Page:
Report from the Dutchess County Legislature Committee on Student Voting (2000)
Residence Questionnaire

This page shows the candidates on the ballot for students registered locally. If you’re registered elsewhere, use this tool from Ballotpedia to find your sample ballot.

Election@Bard will provide shuttles from Kline Bus Stop to polling places on Election Day. Look out for more details!

Are you registered to vote out of state? Do you need an absentee ballot? Click here to apply for one. 

U.S. Senate – New York

Kirsten Gillibrand (Democratic party nominee) (Incumbent)
Chele Farley (Republican party and reform party nominee)

U.S. House of Representatives – New York 19th Congressional District:

John Faso (Republican party, conservative party, independence party and reform party nominee) (Incumbent)
Antonio Delgado (Democratic party, working families party and women’s equality party nominee)
Steven Greenfield (Green party nominee)
Diane Neal (Independent)

New York State Governor

Andrew Cuomo (Democratic party, independence party, working families party, and women’s equality party nominee) (Incumbent)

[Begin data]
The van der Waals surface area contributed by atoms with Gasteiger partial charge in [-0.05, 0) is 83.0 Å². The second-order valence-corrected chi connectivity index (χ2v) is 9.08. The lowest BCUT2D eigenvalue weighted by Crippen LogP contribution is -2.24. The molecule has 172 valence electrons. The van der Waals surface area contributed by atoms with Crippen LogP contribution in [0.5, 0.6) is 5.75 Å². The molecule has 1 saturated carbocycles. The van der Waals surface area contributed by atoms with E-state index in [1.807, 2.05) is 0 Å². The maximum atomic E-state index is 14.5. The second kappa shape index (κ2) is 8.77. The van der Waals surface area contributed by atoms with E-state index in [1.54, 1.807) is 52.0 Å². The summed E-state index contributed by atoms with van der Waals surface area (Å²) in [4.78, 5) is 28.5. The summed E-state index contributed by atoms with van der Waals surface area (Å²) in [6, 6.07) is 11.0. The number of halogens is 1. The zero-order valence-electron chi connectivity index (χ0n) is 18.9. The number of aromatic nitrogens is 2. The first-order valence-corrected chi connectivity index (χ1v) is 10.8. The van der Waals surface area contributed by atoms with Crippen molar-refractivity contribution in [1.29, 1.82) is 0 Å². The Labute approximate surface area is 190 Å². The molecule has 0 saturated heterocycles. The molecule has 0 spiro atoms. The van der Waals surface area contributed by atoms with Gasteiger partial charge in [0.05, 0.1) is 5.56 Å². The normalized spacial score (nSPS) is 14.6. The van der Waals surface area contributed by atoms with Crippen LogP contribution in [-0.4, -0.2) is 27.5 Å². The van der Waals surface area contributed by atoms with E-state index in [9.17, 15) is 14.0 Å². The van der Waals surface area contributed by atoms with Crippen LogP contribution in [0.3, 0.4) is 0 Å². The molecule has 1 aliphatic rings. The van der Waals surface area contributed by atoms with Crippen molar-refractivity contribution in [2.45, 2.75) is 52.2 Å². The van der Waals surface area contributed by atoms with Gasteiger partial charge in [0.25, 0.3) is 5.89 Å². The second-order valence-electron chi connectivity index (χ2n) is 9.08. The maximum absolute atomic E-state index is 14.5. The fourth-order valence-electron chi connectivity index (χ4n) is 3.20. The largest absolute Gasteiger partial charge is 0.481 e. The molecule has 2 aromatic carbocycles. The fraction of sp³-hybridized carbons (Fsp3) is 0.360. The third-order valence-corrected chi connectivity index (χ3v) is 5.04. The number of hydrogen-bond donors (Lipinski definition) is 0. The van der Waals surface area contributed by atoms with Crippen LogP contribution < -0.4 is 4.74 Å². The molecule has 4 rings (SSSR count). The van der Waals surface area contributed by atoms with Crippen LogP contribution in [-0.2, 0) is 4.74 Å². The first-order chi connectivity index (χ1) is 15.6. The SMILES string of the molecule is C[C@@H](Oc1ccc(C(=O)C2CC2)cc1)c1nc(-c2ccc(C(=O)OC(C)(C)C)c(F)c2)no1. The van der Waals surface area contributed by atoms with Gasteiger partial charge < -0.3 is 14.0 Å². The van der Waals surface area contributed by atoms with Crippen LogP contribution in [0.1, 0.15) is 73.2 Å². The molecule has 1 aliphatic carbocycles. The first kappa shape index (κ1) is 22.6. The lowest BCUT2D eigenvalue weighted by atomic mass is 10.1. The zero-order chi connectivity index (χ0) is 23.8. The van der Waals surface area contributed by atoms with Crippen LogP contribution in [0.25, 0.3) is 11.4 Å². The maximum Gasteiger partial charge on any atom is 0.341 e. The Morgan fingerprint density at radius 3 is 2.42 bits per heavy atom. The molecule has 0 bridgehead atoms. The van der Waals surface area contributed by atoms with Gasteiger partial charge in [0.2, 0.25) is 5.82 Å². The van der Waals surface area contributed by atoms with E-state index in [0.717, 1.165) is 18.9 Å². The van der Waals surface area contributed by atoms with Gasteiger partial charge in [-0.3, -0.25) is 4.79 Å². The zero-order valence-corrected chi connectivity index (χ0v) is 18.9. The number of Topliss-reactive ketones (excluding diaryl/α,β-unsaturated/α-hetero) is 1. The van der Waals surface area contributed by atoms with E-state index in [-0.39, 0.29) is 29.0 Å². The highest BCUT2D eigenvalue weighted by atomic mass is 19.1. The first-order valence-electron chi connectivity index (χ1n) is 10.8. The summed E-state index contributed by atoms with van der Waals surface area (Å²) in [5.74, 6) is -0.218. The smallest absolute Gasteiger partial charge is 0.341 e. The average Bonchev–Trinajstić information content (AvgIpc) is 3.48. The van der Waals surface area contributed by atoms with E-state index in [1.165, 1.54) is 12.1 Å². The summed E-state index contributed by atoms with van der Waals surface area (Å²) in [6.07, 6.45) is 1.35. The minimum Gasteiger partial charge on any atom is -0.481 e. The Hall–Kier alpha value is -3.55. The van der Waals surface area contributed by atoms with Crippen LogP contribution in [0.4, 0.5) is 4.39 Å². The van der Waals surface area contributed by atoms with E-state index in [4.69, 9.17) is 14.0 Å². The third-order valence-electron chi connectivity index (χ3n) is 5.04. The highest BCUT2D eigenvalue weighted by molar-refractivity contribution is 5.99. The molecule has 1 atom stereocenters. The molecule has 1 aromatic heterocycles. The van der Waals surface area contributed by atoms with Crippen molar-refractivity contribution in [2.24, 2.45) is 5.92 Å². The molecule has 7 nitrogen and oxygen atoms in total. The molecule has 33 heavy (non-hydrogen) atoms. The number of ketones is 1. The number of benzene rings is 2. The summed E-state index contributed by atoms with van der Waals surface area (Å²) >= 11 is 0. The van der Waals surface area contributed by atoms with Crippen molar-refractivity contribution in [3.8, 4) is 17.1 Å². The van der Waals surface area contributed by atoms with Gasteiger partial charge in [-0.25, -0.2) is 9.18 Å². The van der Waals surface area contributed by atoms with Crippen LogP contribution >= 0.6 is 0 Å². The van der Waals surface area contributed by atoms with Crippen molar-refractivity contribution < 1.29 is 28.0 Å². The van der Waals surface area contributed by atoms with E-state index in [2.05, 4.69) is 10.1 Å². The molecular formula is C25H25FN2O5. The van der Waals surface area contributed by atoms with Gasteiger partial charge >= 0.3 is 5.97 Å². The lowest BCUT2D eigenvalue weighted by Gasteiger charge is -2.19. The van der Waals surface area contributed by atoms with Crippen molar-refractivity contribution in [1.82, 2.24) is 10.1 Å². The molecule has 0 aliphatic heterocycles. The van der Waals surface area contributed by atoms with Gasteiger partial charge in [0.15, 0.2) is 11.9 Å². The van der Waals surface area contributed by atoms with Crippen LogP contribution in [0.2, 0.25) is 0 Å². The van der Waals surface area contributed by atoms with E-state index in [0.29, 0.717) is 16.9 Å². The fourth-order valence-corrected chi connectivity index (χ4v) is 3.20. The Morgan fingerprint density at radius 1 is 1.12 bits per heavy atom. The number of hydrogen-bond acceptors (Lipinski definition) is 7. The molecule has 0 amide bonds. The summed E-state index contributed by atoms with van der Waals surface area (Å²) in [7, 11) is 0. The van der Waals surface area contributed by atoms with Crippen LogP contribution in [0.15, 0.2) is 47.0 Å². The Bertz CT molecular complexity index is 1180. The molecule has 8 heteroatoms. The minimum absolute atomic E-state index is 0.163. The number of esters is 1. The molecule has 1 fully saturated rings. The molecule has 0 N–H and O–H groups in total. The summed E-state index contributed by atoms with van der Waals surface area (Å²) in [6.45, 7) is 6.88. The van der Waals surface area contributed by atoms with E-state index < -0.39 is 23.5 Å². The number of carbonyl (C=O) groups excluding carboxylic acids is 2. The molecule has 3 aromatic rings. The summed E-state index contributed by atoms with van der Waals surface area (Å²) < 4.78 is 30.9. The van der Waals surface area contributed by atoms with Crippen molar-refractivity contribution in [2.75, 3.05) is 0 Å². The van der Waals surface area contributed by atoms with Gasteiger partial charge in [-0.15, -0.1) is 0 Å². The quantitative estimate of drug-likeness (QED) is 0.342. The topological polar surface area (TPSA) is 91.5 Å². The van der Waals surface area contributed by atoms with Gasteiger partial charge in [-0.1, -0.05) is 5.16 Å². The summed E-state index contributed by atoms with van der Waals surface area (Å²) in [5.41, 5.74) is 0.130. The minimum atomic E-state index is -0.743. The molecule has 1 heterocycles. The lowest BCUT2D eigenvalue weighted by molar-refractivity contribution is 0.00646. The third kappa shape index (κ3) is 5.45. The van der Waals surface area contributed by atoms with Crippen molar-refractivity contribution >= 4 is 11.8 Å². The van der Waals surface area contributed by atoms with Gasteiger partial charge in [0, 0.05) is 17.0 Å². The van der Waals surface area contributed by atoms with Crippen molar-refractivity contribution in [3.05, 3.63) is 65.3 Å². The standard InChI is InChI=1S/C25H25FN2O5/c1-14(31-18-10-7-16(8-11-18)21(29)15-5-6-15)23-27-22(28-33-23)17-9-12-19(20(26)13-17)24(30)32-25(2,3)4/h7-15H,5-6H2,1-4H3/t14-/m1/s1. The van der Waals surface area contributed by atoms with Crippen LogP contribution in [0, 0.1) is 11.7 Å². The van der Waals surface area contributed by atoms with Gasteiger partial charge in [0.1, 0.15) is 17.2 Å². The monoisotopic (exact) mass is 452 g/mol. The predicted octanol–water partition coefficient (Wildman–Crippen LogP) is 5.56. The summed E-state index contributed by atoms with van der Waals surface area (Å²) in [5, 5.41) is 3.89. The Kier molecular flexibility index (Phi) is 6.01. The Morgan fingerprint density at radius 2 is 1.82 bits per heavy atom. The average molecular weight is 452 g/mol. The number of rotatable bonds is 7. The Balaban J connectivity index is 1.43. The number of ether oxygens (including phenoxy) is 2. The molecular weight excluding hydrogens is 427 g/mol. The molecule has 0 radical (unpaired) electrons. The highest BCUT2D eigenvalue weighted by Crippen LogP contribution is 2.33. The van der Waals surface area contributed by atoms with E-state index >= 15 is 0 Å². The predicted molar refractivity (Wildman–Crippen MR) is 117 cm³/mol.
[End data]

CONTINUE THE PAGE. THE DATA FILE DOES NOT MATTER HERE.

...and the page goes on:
Marcus Molinaro (Republican party, conservative party and reform party nominee)
– Larry sharpe (libertarian party nominee)
Howie Hawkins (Green party nominee)

New York State Attorney General

Christopher Garvey (Libertarian party nominee)
Letitia James (Democratic party nominee)
Keith Wofford (Republican party and conservative party nominee)
Nancy Sliwa (Reform party nominee)
Michael Sussman (Green party nominee)


New York State Comptroller

– Thomas DiNapoli (Democratic party, working families party, independence party, reform party, and women’s equality party nominee)
– Mark dunlea (Green party nominee)
– Jonathan Trichter (reform party and conservative party nominee)


New York State Senate – District 41

– Susan serino (Republican party, conservative party, independence party, and reform party nominee) (incumbent)
– Karen Smythe (Democratic party, working families party and women’s equality party nominee)


New York State Assembly – District 103

– Kevin cahill (Democratic party, working families party nominee)


Dutchess County Legislature – District 22

– Fay Garito (Republican party, conservative party, independence party, and reform party nominee)
– Tara langworthy (Democratic party, Working Families party and Women’s Equality Party nominee)


Dutchess County Family Judge

– karen Hagstrom (Republican party, conservative party, independence party, reform party Nominee)
– Jeffrey Martin (democratic party, working families party, independence party, women’s equality party, and green party nominee)